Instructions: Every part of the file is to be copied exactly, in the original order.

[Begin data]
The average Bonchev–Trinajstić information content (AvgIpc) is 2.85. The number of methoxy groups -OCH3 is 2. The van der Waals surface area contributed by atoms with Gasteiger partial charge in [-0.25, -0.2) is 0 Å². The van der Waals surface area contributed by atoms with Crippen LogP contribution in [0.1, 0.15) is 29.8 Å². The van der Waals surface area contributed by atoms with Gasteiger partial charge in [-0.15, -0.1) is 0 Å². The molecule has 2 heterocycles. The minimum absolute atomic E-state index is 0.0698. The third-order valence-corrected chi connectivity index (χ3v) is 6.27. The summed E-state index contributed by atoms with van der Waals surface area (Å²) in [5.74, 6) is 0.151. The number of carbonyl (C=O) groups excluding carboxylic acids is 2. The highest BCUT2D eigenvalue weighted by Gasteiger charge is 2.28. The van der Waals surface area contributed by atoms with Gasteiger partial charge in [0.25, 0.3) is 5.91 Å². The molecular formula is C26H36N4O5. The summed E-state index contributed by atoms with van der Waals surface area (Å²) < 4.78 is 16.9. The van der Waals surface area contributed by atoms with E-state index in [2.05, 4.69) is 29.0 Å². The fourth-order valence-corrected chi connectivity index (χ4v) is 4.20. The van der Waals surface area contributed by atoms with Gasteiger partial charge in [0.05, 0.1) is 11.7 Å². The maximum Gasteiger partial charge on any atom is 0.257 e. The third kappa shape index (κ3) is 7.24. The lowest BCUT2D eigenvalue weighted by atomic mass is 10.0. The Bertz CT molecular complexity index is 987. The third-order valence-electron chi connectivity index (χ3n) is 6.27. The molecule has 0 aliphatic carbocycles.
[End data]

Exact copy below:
The average Bonchev–Trinajstić information content (AvgIpc) is 2.85. The number of methoxy groups -OCH3 is 2. The van der Waals surface area contributed by atoms with Gasteiger partial charge in [-0.25, -0.2) is 0 Å². The van der Waals surface area contributed by atoms with Crippen LogP contribution in [0.1, 0.15) is 29.8 Å². The van der Waals surface area contributed by atoms with Gasteiger partial charge in [-0.15, -0.1) is 0 Å². The molecule has 2 heterocycles. The minimum absolute atomic E-state index is 0.0698. The third-order valence-corrected chi connectivity index (χ3v) is 6.27. The summed E-state index contributed by atoms with van der Waals surface area (Å²) in [5.74, 6) is 0.151. The number of carbonyl (C=O) groups excluding carboxylic acids is 2. The highest BCUT2D eigenvalue weighted by Gasteiger charge is 2.28. The van der Waals surface area contributed by atoms with Gasteiger partial charge in [0.25, 0.3) is 5.91 Å². The molecular formula is C26H36N4O5. The summed E-state index contributed by atoms with van der Waals surface area (Å²) < 4.78 is 16.9. The van der Waals surface area contributed by atoms with E-state index in [2.05, 4.69) is 29.0 Å². The fourth-order valence-corrected chi connectivity index (χ4v) is 4.20. The van der Waals surface area contributed by atoms with Gasteiger partial charge in [0.05, 0.1) is 11.7 Å². The maximum Gasteiger partial charge on any atom is 0.257 e. The third kappa shape index (κ3) is 7.24. The lowest BCUT2D eigenvalue weighted by atomic mass is 10.0. The Bertz CT molecular complexity index is 987. The third-order valence-electron chi connectivity index (χ3n) is 6.27. The molecule has 0 aliphatic carbocycles.